On Earth As It Is In Hell Essay

On Earth As It Is In Hell

On Earth as it is in Hell

Many times we hear of society?s affect on people; society influencing the way people think
and act. Hardly mentioned is the reverse: peoples? actions and lifestyles affecting
society as a whole and how it is characterized. Thus, society is a reflection of its
inhabitants and in The Great Gatsby, by F. Scott Fitzgerald, it is a wasteland described
as the “valley of ashes.” Since the characters of this novel make up this wasteland,
aren?t they the waste? Symbolically, this waste represents the lack of ethics of the
1920?s society and civilization?s decay. In The Great Gatsby, morals deficiencies such as
a lack of God, selfishness, and idleness are reflective of a society doomed as “the
valley of ashes.”

The worldliness of the 1920?s society contributes to the image of the wasteland as
“hell-like” and deprived of God. The “valley of ashes” symbolizes a society which has
forgotten the importance of God, who takes a back seat to profane desires. A lack of
seriousness towards God is evident in this corrupt society when Gatsby uses God?s name in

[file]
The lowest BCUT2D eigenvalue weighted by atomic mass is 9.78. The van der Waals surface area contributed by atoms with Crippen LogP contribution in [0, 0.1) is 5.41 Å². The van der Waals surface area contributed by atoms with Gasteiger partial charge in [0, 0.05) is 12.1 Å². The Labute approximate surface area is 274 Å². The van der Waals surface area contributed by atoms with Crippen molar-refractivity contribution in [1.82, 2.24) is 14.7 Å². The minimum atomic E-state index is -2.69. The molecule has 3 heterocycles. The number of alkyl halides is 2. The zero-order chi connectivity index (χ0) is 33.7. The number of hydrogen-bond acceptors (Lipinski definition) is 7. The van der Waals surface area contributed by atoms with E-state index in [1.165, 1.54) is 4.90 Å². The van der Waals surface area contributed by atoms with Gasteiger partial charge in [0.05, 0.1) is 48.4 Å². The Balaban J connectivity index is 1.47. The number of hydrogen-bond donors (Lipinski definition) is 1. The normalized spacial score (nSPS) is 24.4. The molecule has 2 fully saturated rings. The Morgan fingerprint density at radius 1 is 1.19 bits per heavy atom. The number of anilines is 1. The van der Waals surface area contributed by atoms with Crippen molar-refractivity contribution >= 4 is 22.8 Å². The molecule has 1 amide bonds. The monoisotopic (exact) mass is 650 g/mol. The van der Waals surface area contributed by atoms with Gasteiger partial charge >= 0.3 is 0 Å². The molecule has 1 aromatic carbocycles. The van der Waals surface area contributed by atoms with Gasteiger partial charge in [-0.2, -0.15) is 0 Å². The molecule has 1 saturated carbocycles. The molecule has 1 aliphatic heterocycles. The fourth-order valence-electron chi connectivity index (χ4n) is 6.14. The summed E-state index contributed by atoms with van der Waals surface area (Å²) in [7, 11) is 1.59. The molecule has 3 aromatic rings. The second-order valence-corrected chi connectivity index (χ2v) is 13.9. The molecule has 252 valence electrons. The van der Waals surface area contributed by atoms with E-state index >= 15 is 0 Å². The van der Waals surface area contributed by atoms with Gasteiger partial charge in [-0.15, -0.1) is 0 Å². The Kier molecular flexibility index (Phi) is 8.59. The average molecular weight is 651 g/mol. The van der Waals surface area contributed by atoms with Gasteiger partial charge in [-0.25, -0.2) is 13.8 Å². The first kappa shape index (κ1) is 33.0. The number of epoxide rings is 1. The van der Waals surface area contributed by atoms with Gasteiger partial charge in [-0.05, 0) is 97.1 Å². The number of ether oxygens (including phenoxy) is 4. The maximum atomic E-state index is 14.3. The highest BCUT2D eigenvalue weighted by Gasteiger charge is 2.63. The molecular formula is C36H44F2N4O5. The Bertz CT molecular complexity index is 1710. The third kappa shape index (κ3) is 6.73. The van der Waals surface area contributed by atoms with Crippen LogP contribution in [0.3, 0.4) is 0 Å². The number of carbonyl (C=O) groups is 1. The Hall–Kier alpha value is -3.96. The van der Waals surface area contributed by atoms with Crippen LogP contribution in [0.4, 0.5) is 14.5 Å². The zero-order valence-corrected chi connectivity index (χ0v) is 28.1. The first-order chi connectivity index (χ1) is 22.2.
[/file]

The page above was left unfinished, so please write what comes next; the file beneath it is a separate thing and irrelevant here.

a lie, declaring ?”I?ll tell you God?s truth.? His right hand suddenly orders divine
retribution to stand by. ?I am the son of some wealthy people in the middle West- all dead

now.?” (p.65) During the Puritan era, this would be considered blasphemous in contrast
with the moral standards of the 1920?s society. A backwards people have dethroned God,
replacing him with false gods of pleasure, greed and money relating to the Latin phrase
Deus Absconditus,

equivalent of “God has departed.” Although the “valley of ashes” is hell- like and
without a solid foundation of God, people still cling onto the idea that there is a god.
Wilson, questioning his wife?s fidelity, warns her that “God sees everything.” (p.167)
Though he speaks of God, his god is in the form of a billboard for an oculist named Doctor
T.J. Eckleburg. He is unable to distinguish God from false idols. Perhaps the society is
so far astray from God that they no longer can rectify their immoral ways. After all, the
wasteland is like hell, and there?s no turning back.

Selfishness is a vice that contributes to New York?s image as “a valley of ashes.” This
egocentrism is commonplace in the characters of The Great Gatsby and gives the impression
of a society where people have adopted the “me first” rationale and a carelessness for
altruism. Gatsby?s relationship with Nick first started out that way. Gatsby became
friends with Nick so that “he could ?come over? some afternoon to [ Nick?s ] garden”
(p.83) and catch a glimpse of Daisy whom he had waited five years for. Gatsby was using
Nick to see her. His friendship with Nick became secondary to his passion for Daisy. Had
Gatsby not loved her, he would have never been friends with Nick because he would not have
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